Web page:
The Addiction

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September 6, 2013 by The Citron Review

By Charlene Langfur
 

My father drank until he could no more,
drank in the Bowery, slept on the cobblestone
streets after work, he drank in bars, he drank in his car,
anywhere, he drank anytime, he told me life was sweet,
he drank until our house was gone, all the song in it gone,
until the bank owned it and not us, you know how
that works, the big addiction, the big kahuna of it all,
until the family almost died in a car crash in Paramus,
a head-on collision on the way home from a birthday party.
I was seven years old and crushed in the front
seat, who knew we could go so far and still live,
survive the cascade of words, accusations,
recoveries, living in motels and apartments complexes,
talk of AA meetings, of enablers, of disablers,
stories about Prague and the farm in New Jersey,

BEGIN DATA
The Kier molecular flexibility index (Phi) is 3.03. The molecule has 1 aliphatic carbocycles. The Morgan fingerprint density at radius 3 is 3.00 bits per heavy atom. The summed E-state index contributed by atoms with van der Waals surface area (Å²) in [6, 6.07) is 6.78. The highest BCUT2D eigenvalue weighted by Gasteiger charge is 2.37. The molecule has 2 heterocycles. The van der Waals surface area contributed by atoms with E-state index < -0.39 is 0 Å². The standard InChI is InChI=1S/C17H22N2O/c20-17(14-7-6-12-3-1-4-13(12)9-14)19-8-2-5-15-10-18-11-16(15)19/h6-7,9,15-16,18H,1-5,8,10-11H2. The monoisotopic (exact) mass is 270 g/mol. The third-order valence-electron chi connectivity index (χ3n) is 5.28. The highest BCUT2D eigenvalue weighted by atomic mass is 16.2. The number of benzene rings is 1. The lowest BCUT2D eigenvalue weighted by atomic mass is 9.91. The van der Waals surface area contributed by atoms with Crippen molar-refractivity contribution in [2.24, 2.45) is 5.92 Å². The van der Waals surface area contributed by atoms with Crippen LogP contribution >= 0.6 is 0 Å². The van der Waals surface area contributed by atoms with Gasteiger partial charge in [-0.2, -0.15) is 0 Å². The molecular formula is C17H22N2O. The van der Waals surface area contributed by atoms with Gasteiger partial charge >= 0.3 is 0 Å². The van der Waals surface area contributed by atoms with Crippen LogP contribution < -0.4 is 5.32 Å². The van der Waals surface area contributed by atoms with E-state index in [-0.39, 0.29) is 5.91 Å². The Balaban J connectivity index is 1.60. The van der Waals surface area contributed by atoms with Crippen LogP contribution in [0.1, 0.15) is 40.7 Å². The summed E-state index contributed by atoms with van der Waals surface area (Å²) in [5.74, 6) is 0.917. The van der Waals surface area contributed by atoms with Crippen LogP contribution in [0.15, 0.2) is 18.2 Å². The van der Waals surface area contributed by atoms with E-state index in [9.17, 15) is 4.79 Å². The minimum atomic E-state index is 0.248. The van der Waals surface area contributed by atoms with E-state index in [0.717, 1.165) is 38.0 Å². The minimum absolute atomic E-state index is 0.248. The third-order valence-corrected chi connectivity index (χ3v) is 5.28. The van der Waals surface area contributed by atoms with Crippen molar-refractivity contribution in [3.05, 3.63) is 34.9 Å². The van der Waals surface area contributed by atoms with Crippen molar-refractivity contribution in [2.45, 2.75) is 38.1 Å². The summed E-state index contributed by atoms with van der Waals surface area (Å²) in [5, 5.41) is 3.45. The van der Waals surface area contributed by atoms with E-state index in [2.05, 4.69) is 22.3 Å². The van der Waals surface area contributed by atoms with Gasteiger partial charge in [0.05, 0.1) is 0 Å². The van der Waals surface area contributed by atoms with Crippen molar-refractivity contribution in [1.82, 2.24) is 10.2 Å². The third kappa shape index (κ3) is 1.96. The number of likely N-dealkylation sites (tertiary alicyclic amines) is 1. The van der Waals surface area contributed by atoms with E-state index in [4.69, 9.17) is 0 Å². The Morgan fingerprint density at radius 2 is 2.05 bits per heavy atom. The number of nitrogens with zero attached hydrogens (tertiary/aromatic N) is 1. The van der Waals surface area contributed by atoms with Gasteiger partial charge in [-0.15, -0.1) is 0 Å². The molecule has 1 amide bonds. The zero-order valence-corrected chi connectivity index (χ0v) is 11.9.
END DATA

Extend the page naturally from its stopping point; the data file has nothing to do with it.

good stories about a past that was okay or so it seemed,
isn’t it always the way, myth taking center stage
before everything else, as if it really can, he said
he picked strawberries for 5 cents an hour in the
meadowland marshes, I remember they tasted like heaven
is what he told me.



Charlene Langfur is an organic gardener, a southern Californian, a college teacher. Her publications include writing in The Adirondack Review, Literal Latte, Poetry East, most recently in The Stone Canoe, Ninepatch, The Sydney Hampden Poetry Review, Pinyon, Stones Voices and Assisi. A Syracuse University Graduate Writing Fellow, her writing also includes two e-books.  

 

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